On Tuesday 13 October at 1pm I’m giving a lecture-recital about Beethoven’s opus 109 piano sonata at the Brunton Theatre in Musselburgh, on the edge of Edinburgh.
Preparing for this event has taken an embarrassingly long time. Practising the sonata itself is one thing, but talking about it is another. Furthermore, talking about it, followed by performing it from memory, is a daunting combination of things. A neurologist once told me it’s hard to switch instantly from left-brain (speech and language) to right-brain (creativity, music etc) activities.
The music of Beethoven’s ‘late period’ is famously impossible to put into words, because in this period of profound deafness he found a ‘soundworld’, a world of the imagination and an exploration of the spirit which went beyond anything he’d written when he could still hear people playing their instruments, or even hear himself playing the piano. As a listener you can feel what it means, but it’s very hard to analyse the effect of his late music. Nevertheless, there are ways of talking about these works; one can discuss some of the ideas and challenges they present to the pianist, as well as exploring some of the influences on Beethoven (for example, the music of Bach) when he composed the work.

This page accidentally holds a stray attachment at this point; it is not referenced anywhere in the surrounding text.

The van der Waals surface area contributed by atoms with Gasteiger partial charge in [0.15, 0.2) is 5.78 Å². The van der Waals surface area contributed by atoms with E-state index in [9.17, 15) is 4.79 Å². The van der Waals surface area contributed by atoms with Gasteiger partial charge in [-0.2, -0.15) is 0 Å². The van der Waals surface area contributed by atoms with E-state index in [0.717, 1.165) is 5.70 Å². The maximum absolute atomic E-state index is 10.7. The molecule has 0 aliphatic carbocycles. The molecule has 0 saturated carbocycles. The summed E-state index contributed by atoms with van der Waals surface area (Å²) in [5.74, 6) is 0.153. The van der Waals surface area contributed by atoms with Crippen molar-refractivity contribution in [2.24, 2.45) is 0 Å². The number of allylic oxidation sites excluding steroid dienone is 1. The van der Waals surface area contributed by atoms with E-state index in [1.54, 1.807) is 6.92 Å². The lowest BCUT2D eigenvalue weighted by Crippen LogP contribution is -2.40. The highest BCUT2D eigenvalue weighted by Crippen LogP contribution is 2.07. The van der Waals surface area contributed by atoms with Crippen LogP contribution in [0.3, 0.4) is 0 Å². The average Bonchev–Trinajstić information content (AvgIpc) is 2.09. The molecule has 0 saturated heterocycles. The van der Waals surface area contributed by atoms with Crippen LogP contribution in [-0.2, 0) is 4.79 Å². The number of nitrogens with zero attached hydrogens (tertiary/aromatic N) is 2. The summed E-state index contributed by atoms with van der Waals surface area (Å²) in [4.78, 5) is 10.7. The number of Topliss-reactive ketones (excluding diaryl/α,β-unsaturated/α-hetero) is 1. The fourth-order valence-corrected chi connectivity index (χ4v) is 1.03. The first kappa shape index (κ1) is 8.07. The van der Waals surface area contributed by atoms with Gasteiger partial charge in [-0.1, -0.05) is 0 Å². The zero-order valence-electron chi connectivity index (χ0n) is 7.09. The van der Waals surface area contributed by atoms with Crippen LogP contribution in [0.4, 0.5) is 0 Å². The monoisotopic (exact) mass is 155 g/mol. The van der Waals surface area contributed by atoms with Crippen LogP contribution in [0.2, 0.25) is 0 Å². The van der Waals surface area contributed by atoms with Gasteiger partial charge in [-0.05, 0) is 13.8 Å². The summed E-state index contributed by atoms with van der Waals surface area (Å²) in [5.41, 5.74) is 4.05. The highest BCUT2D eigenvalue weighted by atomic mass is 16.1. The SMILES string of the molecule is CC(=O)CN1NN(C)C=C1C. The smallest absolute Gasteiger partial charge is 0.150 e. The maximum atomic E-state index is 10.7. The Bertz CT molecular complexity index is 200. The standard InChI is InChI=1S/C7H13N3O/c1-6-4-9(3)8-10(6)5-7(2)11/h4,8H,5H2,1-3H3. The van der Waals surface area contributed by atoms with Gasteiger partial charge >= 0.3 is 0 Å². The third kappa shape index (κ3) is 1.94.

Ultimately the music will have to speak for itself, for as Mendelssohn wisely said,“The thoughts which are expressed to me by music that I love are not too vague to be put into words, but on the contrary, too precise.”
Come along on Tuesday lunchtime if you can!